Zandra and Robert had married on May 12, 2001, but their busy work schedules - Robert was a computer systems analyst for several different companies - prevented the couple from honeymooning right away. When they boarded American Airlines Flight 77, they were headed to finally enjoy that honeymoon, in Hawaii. Zandra was looking forward to not thinking about work for two relaxing weeks, and enjoying a break with her new husband.
Photo source

Friends called her "Z," and she was known for her ability to organize and throw parties which brought together her many loved ones. She was a devoted mother, attending sporting activities and school events for her daughters, and even helping to orchestrate their high school graduation ceremonies. Described as a self-starter, Zandra didn't sit around, waiting for life and opportunities to come to her. Rather, she seized every moment and threw her ambition into exceeding the goals she set for herself, whether it was a work issue, or planning a social event.

Zandra's older daughter, Zena, was born with a heart condition, and Zandra carefully loved and comforted her child through childhood and into adulthood while avidly supporting the American Heart Association. She was the sort of mother who taught her children they could accomplish anything in their lives, and when her younger daughter, Erin, wanted to make a big move, Zandra supported her choice. Even though the distance would be difficult for the two, they maintained a strong bond. In fact, both of Zandra's daughters continued to look to their mother for advice and wisdom, even after they reached adulthood.

Max, Zandra's cat, was a source of joy for her, and by all accounts, she pampered him. Her daughter, Zena, related:
I just remember that when Erin and I were younger, my mom told us we could get a cat. On the trip to pick it up, we were thinking of a name. By the time we got there, she had named it and it was just her cat ever since. Max would cuddle up with her. He slept with her. She would spoon-feed him. He got groomed once a month. One time my husband came to visit and [he] was going to shoo the cat out of the chair and my mom said, ‘Let me get you another chair.’ She just loved this cat, and she showed him a lot of affection.
Photo source

Flight 77 was hijacked by terrorists and crashed into the Pentagon at 09:37EDT, cutting short Zandra and Robert's much-awaited honeymoon.

Zandra leaves behind a legacy of love, friendship, laughter and inspiration to those who knew her. Please remember in your prayers Zandra, Robert, Zena, Erin, and all those whose lives were touched by this beautiful woman.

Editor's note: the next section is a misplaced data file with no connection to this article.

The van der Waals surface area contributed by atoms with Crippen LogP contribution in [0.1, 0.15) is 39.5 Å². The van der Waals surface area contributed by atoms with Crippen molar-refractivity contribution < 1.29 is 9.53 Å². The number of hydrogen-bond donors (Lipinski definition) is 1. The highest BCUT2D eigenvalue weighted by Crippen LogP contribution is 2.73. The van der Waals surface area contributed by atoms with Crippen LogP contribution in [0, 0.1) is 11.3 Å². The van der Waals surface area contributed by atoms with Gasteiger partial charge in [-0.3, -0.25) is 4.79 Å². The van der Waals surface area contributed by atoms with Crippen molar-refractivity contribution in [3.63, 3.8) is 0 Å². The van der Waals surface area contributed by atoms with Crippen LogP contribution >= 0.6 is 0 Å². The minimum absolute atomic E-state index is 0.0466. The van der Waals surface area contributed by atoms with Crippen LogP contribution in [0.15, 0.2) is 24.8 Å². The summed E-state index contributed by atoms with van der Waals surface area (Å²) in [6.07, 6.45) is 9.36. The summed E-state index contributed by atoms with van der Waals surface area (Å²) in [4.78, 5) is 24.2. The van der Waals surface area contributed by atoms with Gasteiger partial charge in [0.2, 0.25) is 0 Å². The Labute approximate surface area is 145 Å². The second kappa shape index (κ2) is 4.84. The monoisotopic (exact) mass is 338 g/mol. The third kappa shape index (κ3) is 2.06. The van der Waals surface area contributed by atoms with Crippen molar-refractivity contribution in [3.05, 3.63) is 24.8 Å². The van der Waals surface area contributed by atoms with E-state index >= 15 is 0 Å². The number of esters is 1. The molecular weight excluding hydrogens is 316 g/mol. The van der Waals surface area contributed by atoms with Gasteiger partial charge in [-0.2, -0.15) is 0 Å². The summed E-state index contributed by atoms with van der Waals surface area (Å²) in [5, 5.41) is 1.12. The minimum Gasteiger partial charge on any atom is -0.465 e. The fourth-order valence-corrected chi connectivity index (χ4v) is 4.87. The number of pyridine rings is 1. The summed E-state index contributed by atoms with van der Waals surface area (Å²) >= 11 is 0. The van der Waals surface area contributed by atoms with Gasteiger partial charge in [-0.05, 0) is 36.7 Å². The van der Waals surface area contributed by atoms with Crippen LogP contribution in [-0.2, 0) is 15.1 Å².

This tribute is part of Project 2,996, a cooperative online effort to keep alive the memories of the 2,996 victims of the 9/11/01 tragedy. See other participants, and their tributes to those lost, here.

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Project 2,996: Remember Michael Theodoridis

This tribute is respectfully reposted from 9/11/09.


Michael Theodoridis, 32, and his wife, Rahma Salie, 28, were passengers on American Airlines Flight 11 on September 11, 2001. Rahma was seven months pregnant with their first child. The two were looking forward to being parents as they boarded the plane, intending to travel to California to attend a wedding.

Michael was of Greek descent and grew up in Switzerland. He graduated from Boston University and worked as a technical consultant in Cambridge, Massachusetts.

It was difficult to find information about Michael's life, but many online memorial comments helped me to understand the kind of man he was, and how desperately missed he will be:

It's nearly 8 years later and I still vividly remember the day shortly after 9/11 when it went from being a national tragedy to also being a more personal tragedy for me after I found out that Micky and Rahma were on Flight 11. Each summer when my second son has another birthday, I think about Micky's unborn child being the same age as I remember Micky congratulating me and telling me how excited he was about his future as a father.

I pray that they both rest in peace and be granted a place in Heaven. Amen.
- Abdullah Haydar


Micky:

I never forget your kindness and always positive outlook on life. I had a great time working with/for you at i-cube in Cambridge.

On this 7th anniversary of the attacks, I pray Rahma's, your kid's and your souls are blessed and somewhere special.
- Rob Garcia


Sincere sympathy for the loss of my cousin Michael, rest in peace in God's hand. - John Pondelis


In a business culture full of people whom you forget and whom forget you the instant you part, both Micky and Rhama were anything but forgettable. I still remember Rhama asking me to do an imitation of her accent and it makes me laugh with the memory. Like someone else who commented on this site, it was also Michael's humour, patience and support that kept me going in a very difficult work situation. The world is a much colder place without these two stellar human beings.
- Colin Owens


I worked with Mickey on multiple projects in i-Cube (Stuttgart, Germany; Phoenix, AZ and later in NYC). He was a great friend of mine in addition to being a professional colleague. He was very funny and used to crack me up at difficult times. He worked very hard and managed to keep his sense of humor. He and Rahma were made for each other. It is sad that they could not be together longer. It's so sad! My deepest condolences to his family and friends.